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PS5 could kickstart a dream generation, if Sony's first-party studios are there at launch to support it

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Thought 2020 was Year Of The Rat? Think again. The Chinese Zodiac is way off: this is the year of PlayStation 5. PS4 Pro was a brilliant 4K stop-gap, but when Sony's new console launches this winter, get ready for one hell of a leap forward. There shouldn't be any half measures this time out: PS5 will be the next-gen real deal.

As we write this no doubt new PS5 details and rumours have circulated online – perhaps Sony has even shown us the hardware. But while we wait for PS5 to be revealed in the coming weeks, we can make some informed speculation in the here and now. 

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We know PS5 dev kits have been in studios' hands for quite some time, and we have a good idea of just how powerful the cutting-edge tech under the hood is. Marc Cerny has confirmed that the PS5 specs include a custom GPU from AMD's Navi line of chips, speedy GDDR6 RAM, and an AMD Ryzen CPU rocking Zen 2 microarchitecture. It's also been confirmed PS5 comes with an SSD to slash load times, it's compatible with PS VR, there will be an all-new PS5 controller, the console supports 8K in some capacity, and that AMD's fancy chips house a custom 3D audio unit to deliver immersive sound. Phew! 

Sony has even been hinting PS5 will have exclusive games that won't be playable on PS4. This is interesting for a couple of reasons. First, it suggests the firm is drawing a line in the sand; the PS4 era is coming to a close and the next-gen future is here. It's also a move that goes against what the competition is planning. Microsoft has promised all its first-party games will run on both its upcoming console and its current machines for the first year or so of the Xbox Series X's life. 

Looking back at Sony's past console launches, history tells us PS5 will almost certainly hit shelves with next-gen exclusives, some of which may introduce new hardware-specific features. The likes of Killzone Shadow Fall not only delivered cutting-edge rendering techniques, Guerrilla's first-person shooter taught us to use the DualShock 4's touchpad. Before that, PS3 hit UK shelves with Motorstorm in pole position, the racer delivering a level of terrain deformation and vehicle physics that would have crippled PS2. 

All eyes on the next-generation

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But are next-gen launch exclusives a good thing? Absolutely. While it's never nice when one set of gamers get left behind, this is a technology- driven industry. Without significant leaps in tech there cannot be the sort of seismic steps forward hardcore PlayStation fans demand.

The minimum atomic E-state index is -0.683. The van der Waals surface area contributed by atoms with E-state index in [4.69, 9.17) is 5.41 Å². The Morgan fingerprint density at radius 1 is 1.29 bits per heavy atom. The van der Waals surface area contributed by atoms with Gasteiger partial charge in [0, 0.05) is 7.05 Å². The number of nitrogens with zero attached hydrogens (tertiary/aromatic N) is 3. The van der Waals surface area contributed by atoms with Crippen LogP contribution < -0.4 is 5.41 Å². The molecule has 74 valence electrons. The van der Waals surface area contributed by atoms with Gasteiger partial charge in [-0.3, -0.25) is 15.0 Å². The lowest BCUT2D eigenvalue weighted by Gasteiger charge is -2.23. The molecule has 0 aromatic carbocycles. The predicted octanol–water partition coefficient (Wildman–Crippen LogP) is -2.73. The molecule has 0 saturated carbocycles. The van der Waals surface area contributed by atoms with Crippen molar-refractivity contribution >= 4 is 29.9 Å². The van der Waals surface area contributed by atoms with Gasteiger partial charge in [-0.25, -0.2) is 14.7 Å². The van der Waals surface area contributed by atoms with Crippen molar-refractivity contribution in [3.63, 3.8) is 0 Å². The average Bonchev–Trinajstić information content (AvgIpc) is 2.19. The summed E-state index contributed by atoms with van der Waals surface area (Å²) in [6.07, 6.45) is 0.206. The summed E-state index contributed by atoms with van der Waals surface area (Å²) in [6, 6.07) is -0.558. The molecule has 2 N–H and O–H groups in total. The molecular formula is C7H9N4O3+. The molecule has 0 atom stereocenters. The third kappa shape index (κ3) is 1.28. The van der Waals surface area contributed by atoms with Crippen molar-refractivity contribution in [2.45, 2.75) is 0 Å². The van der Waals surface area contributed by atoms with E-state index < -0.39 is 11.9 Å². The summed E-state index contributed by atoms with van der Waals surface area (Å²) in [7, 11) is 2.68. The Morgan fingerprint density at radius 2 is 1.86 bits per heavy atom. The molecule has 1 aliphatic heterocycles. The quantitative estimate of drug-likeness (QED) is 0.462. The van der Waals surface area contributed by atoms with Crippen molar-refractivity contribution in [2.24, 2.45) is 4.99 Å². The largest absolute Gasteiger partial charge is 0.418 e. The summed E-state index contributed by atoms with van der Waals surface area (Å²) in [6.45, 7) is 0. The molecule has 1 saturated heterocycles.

Just imagine if Uncharted: Drake's Fortune had been forced to straddle the cross-gen divide. To progress, we need games that cater to PS5's ultra-powerful components, not halfway-house titles that have been programmed to support both PS5 and PS4's now-seven-year-old tech. 

A new console also means new IP, and considering how many amazing exclusive properties PS4 enjoyed (Horizon Zero Dawn! Bloodborne! Until Dawn! Days Gone! The Last Guardian! Marvel's Spider-Man!) PS5 has some seriously large loafers to fill. Speaking of Insomniac, Sony will surely want an inventive IP from the now-first-party Ratchet & Clank dev within the console's first year. Marvel's Spider-Man released almost 18 months ago, time enough to create something original for PS5 while the core team work on the inevitable sequel. 

Naughty Dog must have something up its tremendously talented sleeve, too. PlayStation's premier developer has been a two-game studio ever since Uncharted 3: Drake's Deception wrapped. With The Last Of Us Part 2 out in May, a new PS5 IP from the Santa Monica-based studio can't be far off. There are persistent rumours of a new Uncharted from Sony's San Diego Studio, too. Will the series find new places to explore only on PS5? 

Top dog

(Image credit: Naughty Dog)

"The next-gen future starts with PS5, and the future is almost here."

What about Joel and Ellie's sequel? Will one of the last heavy hitters of the generation come to PS5? PS4's The Last Of Us: Remastered suggests so – don't be surprised if a PS5 version of TLOU Part 2 delivers 4K/60fps Clicker carnage. Similarly, we'd expect Ghost Of Tsushima to get a handsome PS5 upgrade. 

Whether you'll have to pay for these next-gen editions if you already own the PS4 versions remains to be seen, but we really hope Sony offers a free upgrade path by way of digital downloads. Could PS5 even pack in a graphics enhancer for last-gen titles similar to PS2's polygon-smoothing feature or PS4 Pro's Boost mode? History suggests it may. 

While we're hugely excited by the PS5-shaped future, there's also the tantalising prospect of how the supercharged console could tap into PlayStation's past. Recent rumours suggest PS5 could play games spanning every generation of PlayStation, from PS1 to PS4. Whether this can be achieved through disc updates and patches or a cloud-based solution via PS Now remains to be seen, but if PS5 is able to provide backwards capability covering four generations of PlayStation, it would be the ultimate console for both the present and the past. It's a dream at the time of writing, but here's hoping. 

With tech specs that run rings around PS4 Pro, a new DualShock to look forward to, killer exclusive IPs only Sony studios can make, and rumoured back- compatible features, we're about ready to keel over we're so excited. The next-gen future starts with PS5, and the future is almost here.

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